In order to be able to influence the progress of the external consultant’s work, at least two conditions must be met.

a. Consolidation of All Conditions of Cooperation in the Contract

Once you have made your choice of an external consultant, it is important to discuss, approve, and consolidate all the conditions and nuances of the cooperation.

The instrument of consolidation of all agreements, in this case, is a contract signed with an external consultant.

A detailed discussion of the conditions that are of fundamental importance for the company, a detailed description of the desired result, terms, and essential conditions of cooperation in the contract will provide an opportunity to control the process of implementing the task by the external consultant.

Every lawyer knows that in order to appeal any of the terms of a preliminary agreement, it is necessary to set out these agreements in detail in the final contract. The same rule can be applied to external consultants. It is necessary to discuss everything and include it in detail in the contract, as well as to provide responsibility for violation of the terms and conditions of the signed agreement in the future. It is necessary to do this even if the consultant comes strongly recommended or if the task for which the consultant is retained seems to be elementary.

b. Interaction of the External Consultant with a Company Representative

Often, if the company has a lawyer in-house, this lawyer interacts with the external consultant at all stages of cooperation. In the absence of an in-house lawyer, such a contact person may be for example, the project manager responsible for the tasks for which the external consultant had been retained. This interaction is extremely important, since only the internal representative of the company knows the company’s needs and can, in the process of implementing the project, identify any problems in the services rendered by the consultant.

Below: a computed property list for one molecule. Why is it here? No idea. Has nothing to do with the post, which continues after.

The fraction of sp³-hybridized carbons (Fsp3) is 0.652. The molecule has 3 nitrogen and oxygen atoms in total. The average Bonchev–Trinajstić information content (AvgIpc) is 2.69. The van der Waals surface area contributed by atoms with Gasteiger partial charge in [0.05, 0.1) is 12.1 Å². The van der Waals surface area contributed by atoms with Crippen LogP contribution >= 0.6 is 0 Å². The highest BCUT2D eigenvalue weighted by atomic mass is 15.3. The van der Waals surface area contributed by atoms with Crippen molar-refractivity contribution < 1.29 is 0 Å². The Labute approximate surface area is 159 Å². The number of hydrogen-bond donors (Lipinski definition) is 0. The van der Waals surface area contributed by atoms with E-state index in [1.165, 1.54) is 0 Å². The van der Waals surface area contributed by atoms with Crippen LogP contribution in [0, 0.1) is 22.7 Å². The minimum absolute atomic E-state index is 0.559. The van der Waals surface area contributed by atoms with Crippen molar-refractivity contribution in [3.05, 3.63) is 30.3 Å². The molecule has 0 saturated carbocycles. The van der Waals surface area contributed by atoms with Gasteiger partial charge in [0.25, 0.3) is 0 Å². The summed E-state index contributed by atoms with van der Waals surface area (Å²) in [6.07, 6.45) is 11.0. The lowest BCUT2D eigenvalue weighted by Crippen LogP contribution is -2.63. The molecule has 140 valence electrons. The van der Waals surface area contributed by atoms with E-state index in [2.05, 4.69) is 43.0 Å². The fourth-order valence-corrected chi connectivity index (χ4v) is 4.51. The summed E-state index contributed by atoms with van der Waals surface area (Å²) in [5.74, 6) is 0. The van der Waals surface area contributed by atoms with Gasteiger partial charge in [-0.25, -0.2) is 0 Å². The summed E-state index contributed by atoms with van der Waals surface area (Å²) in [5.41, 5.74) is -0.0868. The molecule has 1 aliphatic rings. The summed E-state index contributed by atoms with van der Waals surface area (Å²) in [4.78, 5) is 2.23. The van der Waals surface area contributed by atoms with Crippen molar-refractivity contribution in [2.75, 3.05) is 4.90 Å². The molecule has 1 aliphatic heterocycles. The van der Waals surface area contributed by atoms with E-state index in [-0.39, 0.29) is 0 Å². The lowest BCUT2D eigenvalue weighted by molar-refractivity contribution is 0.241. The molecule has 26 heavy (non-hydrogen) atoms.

Some of the aspects that need to be paid attention to in the process of cooperation with an external consultant, as well as in the evaluation of the external consultant’s performance, are:

  • the external consultant’s promptness (or lack thereof) in to the company’s requests or in achieving the objectives;
  • the external consultant’s attention to (or inattention to) details and nuances when rendering services;
  • the external consultant’s observance (or failure to observe) the confidentiality of client information;
  • any potential existence of conflicts of interest that may exist (for example, between the external consultant and other clients);
  • the external consultant’s regular communication (or failure to communicate regularly) about the progress of the task or project;
  • the appropriateness (or unjustified nature) of bills submitted by the external consultant for services rendered.

Of course, one of the key criteria for evaluating an external consultant is his/her achieving the result stipulated by the parties in the contract, compliance with the deadlines for the provision of services, and the absence of costs for the company not stipulated in the contract.

The right choice of an external consultant, the detailed consolidation of all the essential conditions for the company in the contract, correct task-setting for the external consultant, and regular interaction of the company representative with the external consultant at all stages will ensure fruitful and comfortable cooperation for both parties.

In our company’s activities, as well as in my personal practical legal experience, there are a number of examples of fruitful cooperation with external lawyers and law firms. And the observance of all the conditions that I described above has allowed us to cooperate successfully and long-term with external consultants, in particular on cross-border matters and in the support and structuring of investment rounds. 

This Article was originally published in Issue 4.4 of the CEE Legal Matters Magazine. If you would like to receive a hard copy of the magazine, you can subscribe here.